Epistle of Barnabas  

The Epistle of Barnabas is a Greek epistle containing 21 chapters.

In no other writing of that early time is the separation of the Gentile Christians from observant Jews so clearly insisted upon. The Epistle explains many Torah laws as having a spiritual lesson as their main purpose. For example:

  • The prohibition against eating pork is intended to forbid the people to live like swine, who supposedly grunt when hungry but are silent when full
  • Likewise, the people are not to pray to God when they are in need but ignore Him when they are satisfied.
  • Similarly, the prohibition against eating rabbit means that the people are not to behave in a promiscuous manner
  • The prohibition against eating weasel is also to be interpreted as a prohibition of oral sex, based on the mistaken belief that weasels copulate via the mouth.

  • W Epistle_of_Barn..
    9 hrs ago  |  431 views
    Authorship: (Assumed)Barnabas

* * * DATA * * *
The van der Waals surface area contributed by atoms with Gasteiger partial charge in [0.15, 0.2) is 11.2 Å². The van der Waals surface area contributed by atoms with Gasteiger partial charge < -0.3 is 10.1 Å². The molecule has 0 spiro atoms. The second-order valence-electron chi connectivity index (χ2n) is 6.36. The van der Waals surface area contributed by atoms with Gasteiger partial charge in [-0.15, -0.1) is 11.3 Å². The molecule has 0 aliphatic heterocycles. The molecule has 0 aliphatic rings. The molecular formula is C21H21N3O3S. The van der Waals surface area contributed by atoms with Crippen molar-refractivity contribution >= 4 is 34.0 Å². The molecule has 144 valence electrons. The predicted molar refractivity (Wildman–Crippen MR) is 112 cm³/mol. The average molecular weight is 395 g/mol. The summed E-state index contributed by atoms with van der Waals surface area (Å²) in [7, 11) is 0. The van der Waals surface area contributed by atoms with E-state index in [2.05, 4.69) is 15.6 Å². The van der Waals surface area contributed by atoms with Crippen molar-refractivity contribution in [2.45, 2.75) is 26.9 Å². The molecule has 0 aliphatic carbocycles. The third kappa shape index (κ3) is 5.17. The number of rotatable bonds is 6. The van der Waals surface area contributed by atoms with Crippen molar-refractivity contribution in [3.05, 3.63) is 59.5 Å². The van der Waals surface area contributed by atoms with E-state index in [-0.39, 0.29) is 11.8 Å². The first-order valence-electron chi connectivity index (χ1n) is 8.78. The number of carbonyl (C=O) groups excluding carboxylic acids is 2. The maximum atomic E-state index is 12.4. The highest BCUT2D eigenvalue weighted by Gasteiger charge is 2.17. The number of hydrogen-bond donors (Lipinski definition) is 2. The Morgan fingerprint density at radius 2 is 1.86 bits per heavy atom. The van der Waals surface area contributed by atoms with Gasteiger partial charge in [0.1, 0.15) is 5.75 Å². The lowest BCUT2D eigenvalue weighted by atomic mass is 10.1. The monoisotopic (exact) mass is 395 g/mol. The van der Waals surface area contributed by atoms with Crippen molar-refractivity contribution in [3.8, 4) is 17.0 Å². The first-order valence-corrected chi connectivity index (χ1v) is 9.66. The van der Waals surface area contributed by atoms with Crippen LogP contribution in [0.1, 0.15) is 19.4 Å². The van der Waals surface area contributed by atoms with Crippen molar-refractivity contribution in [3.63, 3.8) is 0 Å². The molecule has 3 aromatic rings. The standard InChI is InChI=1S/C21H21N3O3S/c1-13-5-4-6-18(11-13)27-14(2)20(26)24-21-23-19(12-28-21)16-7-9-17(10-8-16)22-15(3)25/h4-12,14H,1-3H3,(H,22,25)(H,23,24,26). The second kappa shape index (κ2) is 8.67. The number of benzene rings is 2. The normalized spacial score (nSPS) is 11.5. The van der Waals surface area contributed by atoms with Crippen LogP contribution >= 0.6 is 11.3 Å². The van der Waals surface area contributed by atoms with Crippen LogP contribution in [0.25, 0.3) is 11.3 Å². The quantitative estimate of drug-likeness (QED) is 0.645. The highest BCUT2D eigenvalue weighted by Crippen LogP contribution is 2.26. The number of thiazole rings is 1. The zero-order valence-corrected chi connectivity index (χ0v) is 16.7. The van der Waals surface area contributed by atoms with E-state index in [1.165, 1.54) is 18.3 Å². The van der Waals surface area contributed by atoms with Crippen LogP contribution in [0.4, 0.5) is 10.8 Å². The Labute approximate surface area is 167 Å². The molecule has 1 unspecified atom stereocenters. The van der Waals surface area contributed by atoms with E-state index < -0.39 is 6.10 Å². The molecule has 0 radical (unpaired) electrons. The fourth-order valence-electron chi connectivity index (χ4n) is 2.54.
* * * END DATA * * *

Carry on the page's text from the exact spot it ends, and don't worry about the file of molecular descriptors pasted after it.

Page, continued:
Year Written: (Assumed)80-120 AD
    Scripture Type:Church Father - Apostolic
    The Church Fathers are ancient and generally influential Christian theologians, some of whom were eminent teachers and great bishops. The term is used of writers or teachers of the Church not necessarily ordained and not necessarily "saints".

    The Apostolic Fathers were Christian theologians who lived within the first 100-years who are believed to have personally known some of the Twelve Apostles, or to have been significantly influenced by them. Their writings, though popular in Early Christianity, were ultimately not included in the final canon of the New Testament. Many of the writings derive from the same time period and geographical location as other works of early Christian literature that did come to be part of the New Testament, and some of the writings found among the Apostolic Fathers seem to have been just as highly regarded as some of the writings that became the New Testament.
    Further Reading: earlychristianwritings.com/text/barnabas-lightfoot.html

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